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Pale is the New Tan, Part 2: Sun Safety

Sun Safety

The majority of patients that come into our office are concerned with the aging of their skin – loss of elasticity, fine lines, wrinkles. Anti-aging is one of the main focuses of skin care. The good news is, if you commit to a proper skin care regimen and treatment plan, you can slow down the aging process. The bad news is, once damage has been done, it cannot be reversed. It can be improved but never reversed. That’s why the #1 product you can use for anti-aging is SUNSCREEN to preventdamage from happening in the first place.

sun safety
Photo courtesy of the British Skin Foundation

Don’t get me wrong. The sun is not the only factor that speeds up the aging process.
But it is the major reason. Antioxidants + Sunscreen are your power duo against free radical damage which is what breaks down the collagen (plump, fullness) and elastin (tightness) in the skin.


FDA Regulations
About six months ago, the FDA enforced more strict regulations on sunscreen labeling. Here are the regulations:

  • Broad-spectrum designation: Sunscreens that pass the FDA’s broad-spectrum test, to see if they protect against both ultraviolet A and ultraviolet B rays, may be labeled as “Broad-Spectrum SPF” on the front label.
  • Use claims: Only broad-spectrum sunscreens with an SPF value of 15 or higher can claim to reduce skin-cancer risk and early skin aging if used as directed with other protective measures. Other sunscreens, including those with an SPF value between 2 and 14, can claim only to help prevent sunburn.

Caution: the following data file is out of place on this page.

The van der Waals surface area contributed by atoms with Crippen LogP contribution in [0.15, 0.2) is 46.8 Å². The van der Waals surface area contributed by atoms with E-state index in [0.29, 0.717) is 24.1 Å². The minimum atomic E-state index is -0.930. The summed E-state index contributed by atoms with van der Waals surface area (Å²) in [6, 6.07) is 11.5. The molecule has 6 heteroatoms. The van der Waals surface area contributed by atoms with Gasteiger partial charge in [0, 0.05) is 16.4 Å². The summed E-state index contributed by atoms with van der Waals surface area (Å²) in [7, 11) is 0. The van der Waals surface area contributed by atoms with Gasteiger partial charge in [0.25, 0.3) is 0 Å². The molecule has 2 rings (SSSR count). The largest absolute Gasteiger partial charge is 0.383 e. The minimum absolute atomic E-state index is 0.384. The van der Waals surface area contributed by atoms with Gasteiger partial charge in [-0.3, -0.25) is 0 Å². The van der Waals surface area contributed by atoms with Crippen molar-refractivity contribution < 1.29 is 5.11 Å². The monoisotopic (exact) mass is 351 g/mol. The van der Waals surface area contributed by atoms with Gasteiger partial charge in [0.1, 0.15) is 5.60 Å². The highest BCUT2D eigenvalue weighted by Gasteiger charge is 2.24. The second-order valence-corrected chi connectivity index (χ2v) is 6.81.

• Waterproof, sweatproof and sunblock claims: Sunscreens cannot be labeled as waterproof or sweatproof, or be identified as a sunblock, because those words overstate their effectiveness. Sunscreens cannot claim to provide sun protection for more than two hours without reapplication or to provide immediate protection without having submitted data to obtain FDA approval.
  • Water-resistance claims: ”Water-resistance” labeling must indicate whether the sunscreen is effective for 40 minutes or 80 minutes while swimming or sweating. Other sunscreens must include a recommendation advising consumers to use water-resistant sunscreen if swimming or sweating.
  • Drug facts: All sunscreens must include standard drug-facts information on the back or side.
  • For full article, please click here 

So, that means there is no such thing as a sunblock or waterproof or sweatproof. And you want to make sure you are using a broad-spectrum sunscreen with an SPF 15 or higher (we personally recommend at least SPF 30). Only broad-spectrum sunscreens will help protect against both UVA  (aging rays) and UVB (burning rays) damage.

Chemical vs. Physical

Some people feel that they are allergic to sunscreen. Most likely, it is not an allergy but a sensitivity to the chemical filters in the sunscreen. There are two different kinds of sunscreen: chemical and physical. Chemical sunscreens absorb into the skin and absorb the sun’s rays while Physical sunscreens lie on top of the skin and deflect the sun’s rays. If you find that you have a sensitivity or a reaction to sunscreen, try a physical sunscreen.